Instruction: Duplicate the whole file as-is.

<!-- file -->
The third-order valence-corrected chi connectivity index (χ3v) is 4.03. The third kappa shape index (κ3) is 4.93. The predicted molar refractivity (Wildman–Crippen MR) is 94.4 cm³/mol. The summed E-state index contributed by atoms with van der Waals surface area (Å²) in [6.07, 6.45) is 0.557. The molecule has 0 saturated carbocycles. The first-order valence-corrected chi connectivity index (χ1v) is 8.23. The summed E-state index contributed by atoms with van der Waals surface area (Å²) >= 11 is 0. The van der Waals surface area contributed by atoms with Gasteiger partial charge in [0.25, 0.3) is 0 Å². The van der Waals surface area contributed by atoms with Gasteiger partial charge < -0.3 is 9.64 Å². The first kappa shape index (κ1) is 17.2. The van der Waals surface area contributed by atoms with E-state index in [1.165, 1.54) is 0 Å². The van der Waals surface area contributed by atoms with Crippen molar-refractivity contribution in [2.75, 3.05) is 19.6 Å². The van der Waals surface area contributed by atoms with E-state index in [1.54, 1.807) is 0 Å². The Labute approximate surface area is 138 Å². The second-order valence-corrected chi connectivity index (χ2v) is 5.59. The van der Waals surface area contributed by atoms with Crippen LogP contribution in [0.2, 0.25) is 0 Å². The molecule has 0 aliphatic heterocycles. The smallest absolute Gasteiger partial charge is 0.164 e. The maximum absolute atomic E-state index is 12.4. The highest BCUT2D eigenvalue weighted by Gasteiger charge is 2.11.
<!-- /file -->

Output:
The third-order valence-corrected chi connectivity index (χ3v) is 4.03. The third kappa shape index (κ3) is 4.93. The predicted molar refractivity (Wildman–Crippen MR) is 94.4 cm³/mol. The summed E-state index contributed by atoms with van der Waals surface area (Å²) in [6.07, 6.45) is 0.557. The molecule has 0 saturated carbocycles. The first-order valence-corrected chi connectivity index (χ1v) is 8.23. The summed E-state index contributed by atoms with van der Waals surface area (Å²) >= 11 is 0. The van der Waals surface area contributed by atoms with Gasteiger partial charge in [0.25, 0.3) is 0 Å². The van der Waals surface area contributed by atoms with Gasteiger partial charge < -0.3 is 9.64 Å². The first kappa shape index (κ1) is 17.2. The van der Waals surface area contributed by atoms with E-state index in [1.165, 1.54) is 0 Å². The van der Waals surface area contributed by atoms with Crippen molar-refractivity contribution in [2.75, 3.05) is 19.6 Å². The van der Waals surface area contributed by atoms with E-state index in [1.54, 1.807) is 0 Å². The Labute approximate surface area is 138 Å². The second-order valence-corrected chi connectivity index (χ2v) is 5.59. The van der Waals surface area contributed by atoms with Crippen LogP contribution in [0.2, 0.25) is 0 Å². The molecule has 0 aliphatic heterocycles. The smallest absolute Gasteiger partial charge is 0.164 e. The maximum absolute atomic E-state index is 12.4. The highest BCUT2D eigenvalue weighted by Gasteiger charge is 2.11.